JIS XXI 2009
Jacque Maritain in Perspective

JIS XXI 2009: 1-24


Oskar Gruenwald
Institute for Interdisciplinary Research

This essay proposes that while a “Christian” democracy may be too idealistic, liberal democracy presupposes transcendent moral and spiritual norms, in particular a Judeo-Christian foundation for human dignity and human rights. A Biblical understanding of human nature as fallible and imperfect, susceptible to worldly temptations, emphasizes free choice and personal responsibility, and the imperative to limit the temporal exercise of power by any man or institution. Maritain’s concept of integral or Christian humanism is founded on personalism, the unique value and dignity of each human being created in the image of God, and the need for community. The major challenge for liberal democracy is how to reconcile individual freedom with socio–economic-political-legal institutions and processes which require the constraint of man-made laws and the exercise of authority and power. The essay concludes that perhaps the major legacy of the American founding is the notion of the priority of liberty which offers the best prospects for conjoining reason and faith, the secular and the sacred, Athens and Jerusalem. The priority of liberty also animates Maritain’s vision of a “Christianly-inspired” personalistic society capable of advancing both individual human flourishing and the common good.

JIS XXI 2009: 25-50


Geoff Wells
Wayland Baptist University

Jacques Maritain’s concept of the personalistic society describes a democratic unity of the body politic that mitigates the tension between the material and spiritual aspects of human existence. This unity, grounded in the principles of natural law, makes possible in our terrestrial existence a communion of good living and a rectitude of life–what Maritain calls the bonum honestum. The good he envisions both facilitates and reflects the ideals of an integral Christian humanism, but it necessarily requires for its realization the infusion of Christian ideals into the body politic. It is crucial to Maritain that the process by which this infusion occurs allow for a wide participation of diverse actors, both religious and non-religious. But it is also crucial that they are able to converge from their different perspectives into an agreement on “Christianly inspired” practical principles that will subsequently guide public policy. This essay argues that the collective character of the moral personality represented by Maritain in this unity describes a problematic context for public dialogue that risks undermining the social and political pluralism it presupposes.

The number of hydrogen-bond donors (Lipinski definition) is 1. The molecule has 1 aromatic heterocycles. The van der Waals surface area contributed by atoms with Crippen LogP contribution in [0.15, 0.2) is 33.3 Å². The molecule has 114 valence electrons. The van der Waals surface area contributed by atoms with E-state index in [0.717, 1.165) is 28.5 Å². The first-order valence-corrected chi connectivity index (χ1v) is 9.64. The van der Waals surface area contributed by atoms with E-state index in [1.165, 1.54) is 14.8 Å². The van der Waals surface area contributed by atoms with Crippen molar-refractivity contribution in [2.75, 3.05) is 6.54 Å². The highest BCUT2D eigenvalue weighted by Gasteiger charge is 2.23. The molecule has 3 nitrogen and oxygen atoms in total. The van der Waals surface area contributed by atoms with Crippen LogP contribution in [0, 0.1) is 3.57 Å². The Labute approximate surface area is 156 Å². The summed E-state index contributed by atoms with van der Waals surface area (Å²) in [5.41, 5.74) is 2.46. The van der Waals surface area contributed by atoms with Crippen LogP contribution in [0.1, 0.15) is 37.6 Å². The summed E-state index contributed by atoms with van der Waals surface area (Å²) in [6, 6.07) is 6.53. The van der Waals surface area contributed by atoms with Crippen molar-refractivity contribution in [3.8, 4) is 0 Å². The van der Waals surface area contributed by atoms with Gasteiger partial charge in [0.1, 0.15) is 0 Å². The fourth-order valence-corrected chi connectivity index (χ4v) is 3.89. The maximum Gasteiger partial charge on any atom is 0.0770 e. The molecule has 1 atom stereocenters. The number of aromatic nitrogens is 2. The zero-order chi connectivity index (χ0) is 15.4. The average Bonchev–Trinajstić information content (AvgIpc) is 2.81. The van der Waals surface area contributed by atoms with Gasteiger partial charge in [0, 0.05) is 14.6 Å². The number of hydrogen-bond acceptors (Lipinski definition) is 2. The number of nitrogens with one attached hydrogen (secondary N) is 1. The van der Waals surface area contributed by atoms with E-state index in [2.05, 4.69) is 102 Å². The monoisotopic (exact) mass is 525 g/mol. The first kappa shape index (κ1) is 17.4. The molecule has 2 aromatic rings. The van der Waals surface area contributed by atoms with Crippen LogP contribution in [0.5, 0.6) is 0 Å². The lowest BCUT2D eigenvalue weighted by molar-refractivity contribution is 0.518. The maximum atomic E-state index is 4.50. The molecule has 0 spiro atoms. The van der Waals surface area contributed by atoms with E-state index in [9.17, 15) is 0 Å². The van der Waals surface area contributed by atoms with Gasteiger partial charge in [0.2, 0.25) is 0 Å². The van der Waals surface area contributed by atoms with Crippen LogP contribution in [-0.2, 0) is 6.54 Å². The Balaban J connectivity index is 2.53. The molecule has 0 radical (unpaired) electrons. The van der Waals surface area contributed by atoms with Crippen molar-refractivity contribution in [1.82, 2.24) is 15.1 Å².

JIS XXI 2009: 51-65


Monica D. Merutiu
Babes-Bolyai University, Romania

The Judeo-Christian tradition has put its imprint on a fascinating and complex creation: Europe. Looking at the European stage today, one cannot help notice its struggles, challenges, and changes. The core of European unity cannot be stable and durable if the spiritual dimension is left aside, considered unimportant compared to the political and economic dimensions. In an era said to experience “pathologies of reason” and “pathologies of religion,” the interdependence of reason and religion in a democratic, liberal state becomes highly relevant. Understanding the complementarity between Christian values and the democratic ideal is the key to a genuine democracy that remains true to its goals. Maritain insisted that democracy needs virtue, and hence must not be separated from its moral dimension.

JIS XXI 2009: 66-82


Stanislaw Burdziej
University of Warmia and Mazuri, Poland

Historically, modern democracy can be rightly regarded as an extension of some of the basic tenets of Christianity, with the latter’s focus on individual dignity and inalienable rights of every person regardless of their ethnic or social origin. In some aspects, however, democracy remains a project directly rivaling Christianity. This essay traces the rivalry to the French Revolution which tried to replace Catholicism with the cults of Reason and Supreme Being, which shows that without recourse to traditional sources of authority, such as religion, democracy is incapable of constructing a legitimate social order. While democracy continues to be the form of government most compatible with Christian doctrine, the relationship between the two is not a necessary nor an equal one. It depends on whether democracy is viewed as a technique of government, when compromise and cooperation are possible, or as an ideology, when such coexistence is increasingly difficult.

JIS XXI 2009: 83-105


Catherine E. Wilson
Villanova University

Eduardo Frei Montalva, co-founder of the Christian Democratic Party and President of Chile, represented for Jacques Maritain, French neo-Thomist philosopher, an example of prophetic leadership in contemporary times. According to Maritain, modern democracy could not survive without a profound spiritual revolution of political leadership–the “prophetic factor” of democracy–which he observed in Frei as a public official, senator, and ultimately the President of the Republic of Chile (1964-1970). Under his famed “Revolution in Liberty,” Frei endeavored to meld socio-economic reforms with an effort to build a more participatory democratic culture in his native land. Guided by Maritain’s political philosophy, Frei’s initiatives set into motion the possibility of a “third way” of politics in the Southern hemisphere. In the end, this revolution ended in political disappointment due to economic stagnation, social disruption, political infighting, and the impractical idealism of Christian democracy itself.